Hope and the 2nd Step
Step 2: Came to believe that a Power greater than ourselves could restore us to sanity.
AA’s 12 Steps are proven guidelines for life that have enabled millions of once hopeless souls to recover lives that seemed lost. But few of these lost souls reach the program under their own steam. Most come grudgingly under pressure from family, employers, or the courts, and most arrive with little or no hope.
Without hope, even the least effort seems pointless. Why bother trying if we already “know” we’re doomed to fail? If we’ve done an honest 1st Step, then we already know that our own power has failed us completely, time and again, and it’s simply insane to think that will ever change.
Yet out of that hopelessness, a new hope is often born. When we look around ourselves in meetings, we see others who were in the same kind of trouble — and sometimes their situations were much worse than our own. Over time, as we listen to their personal stories, convincing in their gut-level authenticity, we gradually come to believe that what worked for them just might work for us, too.
Thus the first bit of hope flickers into life.
The 2nd Step points us in the direction we must go to keep that fragile hope alive and let it grow. It describes a process that we’ve already experienced to some extent: the process of “coming to believe” that sparked our first bit of hope. The process not only begins with that hope, but also offers the means of acting on that hope to fulfill it and make it real.
No one can force us to believe — not even ourselves. Belief is a state of mind, and coming to believe is a process of changing that state of mind from unbelief to belief. This can happen only if we first open our minds to the possibility of change. By witnessing change in others who are like us, we usually come to believe that change is possible for us as well.
Although “coming to believe” takes place in our own minds, it is not a solitary process. As the old-timers say, “You can’t change the mind you’ve got with the mind you’ve got.” Just as hope was born when we opened our minds to others’ experience in recovery, so we must open our minds to others’ ideas in order to start the process of coming to believe.
Two obstacles often hinder this process: The first is a mind closed to the possibility that God is a Higher Power we can rely on. That need not hinder us for long. As we often hear in meetings, “Your Higher Power doesn’t have to be God. It can be anything you choose, even a doorknob or a light bulb.”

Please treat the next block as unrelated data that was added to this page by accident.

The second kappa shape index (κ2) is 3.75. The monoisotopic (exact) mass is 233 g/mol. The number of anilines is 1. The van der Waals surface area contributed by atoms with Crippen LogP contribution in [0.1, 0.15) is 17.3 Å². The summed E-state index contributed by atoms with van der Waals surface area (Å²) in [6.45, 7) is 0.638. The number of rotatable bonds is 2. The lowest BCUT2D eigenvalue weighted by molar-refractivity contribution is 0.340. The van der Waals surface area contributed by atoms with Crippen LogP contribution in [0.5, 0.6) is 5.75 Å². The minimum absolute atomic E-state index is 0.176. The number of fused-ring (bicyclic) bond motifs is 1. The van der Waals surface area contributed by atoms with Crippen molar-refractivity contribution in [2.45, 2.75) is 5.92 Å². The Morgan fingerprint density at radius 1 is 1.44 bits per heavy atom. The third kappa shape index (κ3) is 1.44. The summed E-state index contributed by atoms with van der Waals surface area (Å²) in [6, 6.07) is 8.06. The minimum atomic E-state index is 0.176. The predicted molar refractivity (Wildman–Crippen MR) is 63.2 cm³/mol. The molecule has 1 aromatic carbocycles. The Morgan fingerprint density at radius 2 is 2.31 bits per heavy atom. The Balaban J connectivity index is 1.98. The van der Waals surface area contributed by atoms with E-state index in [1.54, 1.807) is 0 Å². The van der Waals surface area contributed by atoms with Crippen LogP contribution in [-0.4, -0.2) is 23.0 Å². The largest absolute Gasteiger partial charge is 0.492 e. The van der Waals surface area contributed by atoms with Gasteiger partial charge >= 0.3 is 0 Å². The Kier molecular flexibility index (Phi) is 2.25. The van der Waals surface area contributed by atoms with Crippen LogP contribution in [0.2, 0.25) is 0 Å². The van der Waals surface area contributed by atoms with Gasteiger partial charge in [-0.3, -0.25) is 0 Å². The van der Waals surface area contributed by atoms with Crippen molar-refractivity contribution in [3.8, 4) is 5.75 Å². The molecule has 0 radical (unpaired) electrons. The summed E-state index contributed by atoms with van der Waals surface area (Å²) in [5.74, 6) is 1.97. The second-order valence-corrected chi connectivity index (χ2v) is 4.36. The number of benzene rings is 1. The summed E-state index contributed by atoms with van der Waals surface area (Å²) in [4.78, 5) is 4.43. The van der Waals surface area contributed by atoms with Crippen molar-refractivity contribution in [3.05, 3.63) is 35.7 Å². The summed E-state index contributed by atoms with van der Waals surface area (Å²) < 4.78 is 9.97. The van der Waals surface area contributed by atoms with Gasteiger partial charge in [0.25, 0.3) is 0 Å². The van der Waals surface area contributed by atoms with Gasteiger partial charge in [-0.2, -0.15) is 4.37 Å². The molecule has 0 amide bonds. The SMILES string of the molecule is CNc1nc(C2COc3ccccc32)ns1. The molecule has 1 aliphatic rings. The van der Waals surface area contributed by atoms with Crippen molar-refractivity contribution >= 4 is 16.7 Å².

Your Higher Power can also be-as many atheists, agnostics, and even wary believers have discovered-something more reliable and less kooky, such as the collective wisdom of the group, or Good Orderly Direction, which offers better guidance than our unaided minds alone.
The second obstacle is reluctance to admit that we need to be “restored to sanity.” We resist the possibility that we have been insane-usually because we associate insanity with babbling lunatics in a padded cell! Once again, a thorough 1st Step comes to the rescue. Repeated denial of the obvious, believing things that aren’t true, giving control of our lives to destructive addictions, and obsessions in defiance of common sense and rational decision-making . . . aren’t these all forms of insanity?
Albert Einstein reportedly described insanity as “doing the same thing over and over again and expecting different results.” Don’t our histories of repeated failed attempts to control our drinking (or gambling, eating, spending, etc.) through sheer will power demonstrate exactly that sort of insanity?
The good news about working the 2nd Step — as with all the Steps — is that we don’t have to figure it all out in advance. In fact, trying to figure it all out usually hinders us far more than it helps. All we need to do is to start with just a little bit of hope, keep an open mind, give fair consideration to the thoughts of others successful in recovery, and let the process work in us so that our little bit of hope can grow and be fulfilled.
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Questions about Hope and Step 2:
What does the word “hope” mean to you?
What is the difference between belief and knowledge?
What does “a power greater than yourself” mean to you?
What does the term “insanity” mean to you?
Can you describe ways in which your own life has been insane?
What would it mean to be “restored to sanity?”
What kind of power would it take to do that?
Are you willing to seek that power? If not, what’s stopping you?
Links to more information about Hope and the 2nd Step:
12Step.org on Step 2
Step 2 worksheet from AA Canada
“Taking Step Two” from the Big Book Bunch
CyberRecovery.net on Step 2
“Step 2: Hope”, from The Topmost Apple
“How I Took Step 2”, from Step12.com
Came To Believe — A collection of brief stories in which dozens of AA members describe the personal journeys that led them to believe in a power greater than themselves.
Twelve Steps and Twelve Traditions — The official Alcoholics Anonymous supplement to the “Big Book” explaining each of the Steps and the Traditions in greater detail.
Hubal & Hubal, Steps 1-3: A Guide to the Big Book’s Design for Living with Your Higher Power A workbook that guides you through the first three steps of the AA program.